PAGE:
China enforces tax hike for American wine imports
China officially enforced its punitive tariff on American wines on Monday, adding another 15% on top of the existing 14% import tariff, casting uncertainty on the prospects of American wine in mainland China.
According to a statement posted on the Ministry of Finance, the new tax regime is effective from 2 April and with no specified end date.
This means that American wines coming to China after this date are subject to a 29% import tariff, bringing the total amount of taxes levied on American wines up from 48.2% to 67.7%* including VAT, excise tax and import tariff.
It’s most certain that the new policy is going to adversely affect American producers who already count mainland China as its key export market. However it’s too early to gauge the full effect it will have on American wine exports in general as the majority of American wines are consumed domestically. China only ranks as the fifth biggest export market for the US after the EU, Canada, Hong Kong and Japan.
The Wine Institute of California warned early on that the new policy is going to mean “lost market shares for years to come” at a time when its main competitors such as Australia and Chile are steaming ahead with free trade agreements and tariff reductions.
At the moment, American wine exports to China only account for 3% of China’s entire bottled wine market. China imported 9.633 million litres of American wine in 2017 worth about US$75.6 million, according to figures released by China Association of Imports and Export of Wine Spirits.
It’s worth noting that the import volume dipped roughly 1%, but its value increased by more than 44% last year, suggesting a trend of premiumisation of American wines shipped to the mainland. Its average per litre price stood at US$7.85, only after that of New Zealand and Canada.
Wang Xuwei, head of the China Association of Imports and Export of Wine Spirits, estimated the short term effects of the increase will be limited, given that American wine’s market share in China is small and the majority of its wines are consumed domestically. But for American wineries or Chinese wine importers that have betted heavily on American wine’s growth in China in recent years, the ramifications of the retaliatory tax are going to be vast, he added.
In the long run, he analysed that the punitive tax will mean lost markets for American producers for years to come, especially at a time when China’s imported wine market has entered into what he calls a “warp-speed” growth phase when “no wine producing country dares to ignore the market.”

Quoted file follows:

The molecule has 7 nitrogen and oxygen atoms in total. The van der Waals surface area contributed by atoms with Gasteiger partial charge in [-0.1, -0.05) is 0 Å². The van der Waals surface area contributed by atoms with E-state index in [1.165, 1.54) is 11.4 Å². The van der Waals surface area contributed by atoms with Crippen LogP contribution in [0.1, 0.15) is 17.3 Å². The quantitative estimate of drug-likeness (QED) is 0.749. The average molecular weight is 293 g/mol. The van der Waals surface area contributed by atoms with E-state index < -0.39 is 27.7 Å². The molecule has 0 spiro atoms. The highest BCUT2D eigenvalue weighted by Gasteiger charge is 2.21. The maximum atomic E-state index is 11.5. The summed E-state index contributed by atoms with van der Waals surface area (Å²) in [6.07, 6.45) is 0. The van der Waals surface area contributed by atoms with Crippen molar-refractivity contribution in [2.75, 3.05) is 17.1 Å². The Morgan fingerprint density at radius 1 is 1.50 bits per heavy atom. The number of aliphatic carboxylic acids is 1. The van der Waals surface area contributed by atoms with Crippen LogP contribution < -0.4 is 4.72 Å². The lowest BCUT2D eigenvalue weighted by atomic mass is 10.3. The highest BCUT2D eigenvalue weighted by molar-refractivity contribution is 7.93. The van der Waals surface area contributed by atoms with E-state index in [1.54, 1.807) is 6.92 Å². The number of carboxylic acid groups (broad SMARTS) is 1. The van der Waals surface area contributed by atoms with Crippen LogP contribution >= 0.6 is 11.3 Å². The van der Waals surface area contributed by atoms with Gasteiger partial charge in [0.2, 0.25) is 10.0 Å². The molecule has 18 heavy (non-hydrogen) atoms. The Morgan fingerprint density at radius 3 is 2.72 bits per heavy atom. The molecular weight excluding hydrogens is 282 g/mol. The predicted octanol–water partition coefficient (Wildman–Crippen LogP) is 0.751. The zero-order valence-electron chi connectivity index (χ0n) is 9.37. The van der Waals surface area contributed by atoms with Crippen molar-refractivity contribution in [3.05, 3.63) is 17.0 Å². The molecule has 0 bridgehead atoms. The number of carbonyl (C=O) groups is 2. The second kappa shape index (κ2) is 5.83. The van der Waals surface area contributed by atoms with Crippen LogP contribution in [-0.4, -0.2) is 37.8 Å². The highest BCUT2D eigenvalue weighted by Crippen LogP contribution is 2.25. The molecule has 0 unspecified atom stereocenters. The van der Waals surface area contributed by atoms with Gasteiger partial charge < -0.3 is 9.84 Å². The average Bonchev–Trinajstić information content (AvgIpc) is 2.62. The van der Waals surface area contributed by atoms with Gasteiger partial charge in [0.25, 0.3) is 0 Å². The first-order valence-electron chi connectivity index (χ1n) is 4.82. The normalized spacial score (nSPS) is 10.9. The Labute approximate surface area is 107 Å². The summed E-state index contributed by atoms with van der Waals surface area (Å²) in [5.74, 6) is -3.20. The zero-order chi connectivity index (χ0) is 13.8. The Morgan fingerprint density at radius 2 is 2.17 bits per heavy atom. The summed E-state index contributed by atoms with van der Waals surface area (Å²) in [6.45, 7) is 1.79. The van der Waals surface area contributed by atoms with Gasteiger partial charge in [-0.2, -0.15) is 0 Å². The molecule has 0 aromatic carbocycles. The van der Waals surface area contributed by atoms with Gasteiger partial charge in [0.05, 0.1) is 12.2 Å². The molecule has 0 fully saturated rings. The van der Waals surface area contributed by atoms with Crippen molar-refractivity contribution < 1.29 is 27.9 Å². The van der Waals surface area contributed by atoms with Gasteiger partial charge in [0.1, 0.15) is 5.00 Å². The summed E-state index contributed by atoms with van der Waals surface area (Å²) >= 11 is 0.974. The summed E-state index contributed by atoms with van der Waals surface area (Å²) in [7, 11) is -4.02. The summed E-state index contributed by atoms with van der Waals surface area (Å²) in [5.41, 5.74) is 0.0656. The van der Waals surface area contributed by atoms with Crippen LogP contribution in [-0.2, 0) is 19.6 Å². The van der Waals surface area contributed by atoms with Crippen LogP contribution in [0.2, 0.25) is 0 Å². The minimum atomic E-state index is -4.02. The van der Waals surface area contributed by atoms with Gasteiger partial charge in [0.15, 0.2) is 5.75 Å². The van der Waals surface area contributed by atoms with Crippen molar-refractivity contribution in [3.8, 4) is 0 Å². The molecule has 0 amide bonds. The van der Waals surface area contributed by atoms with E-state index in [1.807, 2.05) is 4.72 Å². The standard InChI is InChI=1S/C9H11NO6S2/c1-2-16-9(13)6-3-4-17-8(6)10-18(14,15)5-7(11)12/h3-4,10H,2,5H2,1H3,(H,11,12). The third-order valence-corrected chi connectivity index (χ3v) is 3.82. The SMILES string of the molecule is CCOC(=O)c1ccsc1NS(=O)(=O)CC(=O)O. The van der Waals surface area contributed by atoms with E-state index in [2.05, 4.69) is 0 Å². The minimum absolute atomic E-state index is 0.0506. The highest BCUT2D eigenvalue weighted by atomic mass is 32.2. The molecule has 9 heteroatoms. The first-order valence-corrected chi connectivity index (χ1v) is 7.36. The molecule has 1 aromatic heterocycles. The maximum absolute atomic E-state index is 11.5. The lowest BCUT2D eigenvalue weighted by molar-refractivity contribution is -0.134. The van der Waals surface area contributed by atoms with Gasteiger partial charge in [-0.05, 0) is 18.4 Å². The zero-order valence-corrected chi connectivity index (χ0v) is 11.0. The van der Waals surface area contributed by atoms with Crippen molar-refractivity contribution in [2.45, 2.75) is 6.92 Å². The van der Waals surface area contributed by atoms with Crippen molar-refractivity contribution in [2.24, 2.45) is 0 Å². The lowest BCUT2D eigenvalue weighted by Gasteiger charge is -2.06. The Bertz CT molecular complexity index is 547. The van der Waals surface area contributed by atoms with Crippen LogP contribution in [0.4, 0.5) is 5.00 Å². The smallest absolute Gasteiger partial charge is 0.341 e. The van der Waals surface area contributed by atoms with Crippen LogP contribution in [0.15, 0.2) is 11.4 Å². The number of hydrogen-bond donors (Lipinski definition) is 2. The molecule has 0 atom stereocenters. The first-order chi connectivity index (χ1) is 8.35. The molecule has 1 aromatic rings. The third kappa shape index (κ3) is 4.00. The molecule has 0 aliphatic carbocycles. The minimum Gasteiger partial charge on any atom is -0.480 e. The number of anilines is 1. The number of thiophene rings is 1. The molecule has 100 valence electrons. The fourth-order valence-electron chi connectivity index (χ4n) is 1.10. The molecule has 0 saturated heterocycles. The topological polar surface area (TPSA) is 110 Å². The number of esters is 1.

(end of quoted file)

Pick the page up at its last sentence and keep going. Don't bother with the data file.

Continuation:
“In a few years time, China is set to become the world’s second biggest wine market,” he said. “During that period, China’s wine imports are going to grow at warp speed. In a time like this, it means basically that the US has lost its chance. From this point of view, it has a very significant impact on the American wine industry, especially for its long-term strategic development,” Xuwei explains.
More worrisome, is that Chinese consumers’ may shun American products in general as a nationalist response to the two countries’ growing frictions over issues ranging from human rights to trade spats, as seen before when relations with Japan and South Korea became strained.
South Korea, for instance, lost 7.5 trillion won (US$6.8 billion) because of China’s decision to boycott South Korea’s tourism industry over the Korean government’s decision to install a US anti-missile system last year, according to the country’s National Assembly Budget Office.
“A bigger worry is the tariff getting tied to nationalism, that consumers, retailers and distributors turn their backs on US wines as a political point. We saw this happen to some South Korean products in recent years and it had a major impact,” wrote Jim Boyce, Beijing-based wine consultant and founder of Grape Wall of China, “although, as noted, the amount of U.S. wine in China is relatively small.”
Caught in the trade spat are importers and wineries who were racing to ship their wines to the mainland when the proposal was announced on 23 March, uncertain of its implementation date at the time.
Now, containers of wine coming to Chinese ports have to face the hiked tariff.
Import tariff = CIF (or C&F) price x 29%
Excise tax = [ (CIF + import tariff ) / (1 – 10%) ] x 10%
Value-Added Tax = (CIF + import tariff + Excise Tax ) x 17%